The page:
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GCSW Doctoral Student Named IMFP Fellow

(Houston, TX) Doctoral student Alberto Cabrera has been selected as a fellow for the American Psychological Association's Interdisciplinary Minority Fellowship Program (IMFP).

This fellowship “supports the training of ethnic minority graduate students who commit to significantly improving the quality of care provided to ethnic and racial minorities who have a mental or cooccurring mental and substance use disorder.

Cabrera’s research within the Latinx community focuses on advocacy, improving access to mental health services, and empirically supported treatment of obsessive compulsive disorder (OCD).

We spoke with Cabrera about what this fellowship opportunity means to his chosen career path.  



Name: Alberto Cabrera
Pronouns: he/him/his
Program: Ph.D. Cohort 2019

To start off, congratulations again on being awarded the American Psychological Association's Interdisciplinary Minority Fellowship Program (IMFP)! What does receiving this mean to you? 

Being awarded this fellowship is both humbling and a tremendous honor, and I’m grateful to the APA’s IMFP decision committee and the incredible mentors I’ve had along my academic journey, especially Dr. Gearing, whose guidance has been essential throughout my time in the Ph.D. program. This fellowship means so much to me for a variety of reasons including the opportunity to highlight mental health disparities that I research and study and the inclusion and recognition of social workers by long-standing institutions such as the APA. Licensed social workers provide more than 60% of all mental health services in the country, and it’s a privilege to represent that group. 

What does this fellowship entail?

Funded through the Substance Abuse and Mental Health Services Administration (SAMSHA), the fellowship's primary purpose is to address mental health disparities among ethnic minority groups by filling the need for more graduate-level mental health providers with a BIPOC identity. A few students nationwide are selected every year and offered the fellowship’s networking, mentoring, and training opportunities. 

What do you hope to gain by the end of this experience?

Collaborating with like-minded individuals who share a passion for progress and equity, particularly in addressing the mental and behavioral health needs of our country's most marginalized communities. This experience will enhance my research skills and give me the expertise to engage audiences through scholarly work. Ultimately, my goal is to improve individuals' access to mental health services in all communities.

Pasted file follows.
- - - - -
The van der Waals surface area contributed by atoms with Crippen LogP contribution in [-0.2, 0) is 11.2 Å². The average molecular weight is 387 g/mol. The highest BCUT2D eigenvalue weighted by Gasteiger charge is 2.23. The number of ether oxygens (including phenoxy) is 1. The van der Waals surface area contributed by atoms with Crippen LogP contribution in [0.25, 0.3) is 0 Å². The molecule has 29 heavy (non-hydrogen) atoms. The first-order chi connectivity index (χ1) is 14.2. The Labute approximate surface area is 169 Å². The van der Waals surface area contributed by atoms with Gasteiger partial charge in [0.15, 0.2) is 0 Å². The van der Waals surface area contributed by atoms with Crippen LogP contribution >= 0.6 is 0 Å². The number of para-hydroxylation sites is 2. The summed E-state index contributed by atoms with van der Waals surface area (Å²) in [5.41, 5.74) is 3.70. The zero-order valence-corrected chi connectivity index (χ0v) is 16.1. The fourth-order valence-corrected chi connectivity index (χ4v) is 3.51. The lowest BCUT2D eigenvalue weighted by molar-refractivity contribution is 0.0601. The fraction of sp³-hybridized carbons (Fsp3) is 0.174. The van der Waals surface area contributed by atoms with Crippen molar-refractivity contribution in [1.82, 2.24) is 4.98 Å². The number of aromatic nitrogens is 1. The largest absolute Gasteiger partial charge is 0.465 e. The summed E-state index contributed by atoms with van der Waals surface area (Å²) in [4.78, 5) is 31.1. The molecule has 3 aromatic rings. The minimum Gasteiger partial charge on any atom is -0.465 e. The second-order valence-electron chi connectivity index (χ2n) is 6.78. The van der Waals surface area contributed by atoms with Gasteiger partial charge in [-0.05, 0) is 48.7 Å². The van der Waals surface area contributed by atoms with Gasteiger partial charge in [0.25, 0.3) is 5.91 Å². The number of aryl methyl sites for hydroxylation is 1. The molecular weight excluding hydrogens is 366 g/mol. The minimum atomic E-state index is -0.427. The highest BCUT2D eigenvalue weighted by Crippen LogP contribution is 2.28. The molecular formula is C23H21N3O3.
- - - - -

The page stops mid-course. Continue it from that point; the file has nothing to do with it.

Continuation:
Tell us a little about yourself, what led you to be a social worker? What would you say is your passion and what inspires you?

Drawn to the unique values of social work, my passion is to help individuals navigate their mental health struggles and surpass their perceived limits. My years as a licensed clinical social worker and healthcare administrator have shown me the inspiring resilience of people, reinforcing the importance of service and social justice. This has strengthened my commitment to facilitating transformative differences in the mental health sphere.

Talk to us about your work, “Addressing Inequities in Mental Health Care for Latinos living with Obsessive-Compulsive Disorder (OCD) in the U.S.”

Obsessive-Compulsive Disorder (OCD) is a chronic and severe mental health disorder that is both widespread and deeply misunderstood. Instead of recognizing it as a serious condition, it is often dismissed as an eccentricity or a personality quirk. Globally, it affects a staggering number of people - an estimated 240 million - and is among the top ten reasons for filing disability claims worldwide. The path to accurate diagnosis is fraught with challenges; individuals with OCD are often underdiagnosed or misdiagnosed. It can take more than ten years on average for someone to receive an accurate diagnosis, and even longer to connect them with the appropriate treatment. The recommended treatment, known as Exposure and Response Prevention (ERP), requires specific training, which is lacking among many mental health providers. These issues are further exacerbated in Latino communities were additional obstacles present themselves as barriers to adequate care. My objective is to educate people on what OCD truly is, the appropriate treatment, and research ways in which to assist people in gaining access to and remaining in treatment. 

What do you hope to accomplish once you graduate? 

An overarching goal of mine is that all individuals who live with OCD, including those in underserved communities, have access to effective evidenced based treatment provided by culturally aware providers. I intend to engage in both research and clinical work actively. My experiences as a therapist have greatly influenced my identity and understanding of mental health issues as societal challenges. I aspire to continue this work while also making meaningful contributions to the existing body of knowledge in the field.   

Anything else you would like to share? 

Just a brief message for MSW and Ph.D. students pursuing degrees in social work or graduate students working towards degrees in any helping profession: keep going and don’t give up! There’s a need for people who believe every life is significant. If we can understand and feel for our fellow person, we can learn to overcome our differences and help one another. Empathy is the ultimate equalizer.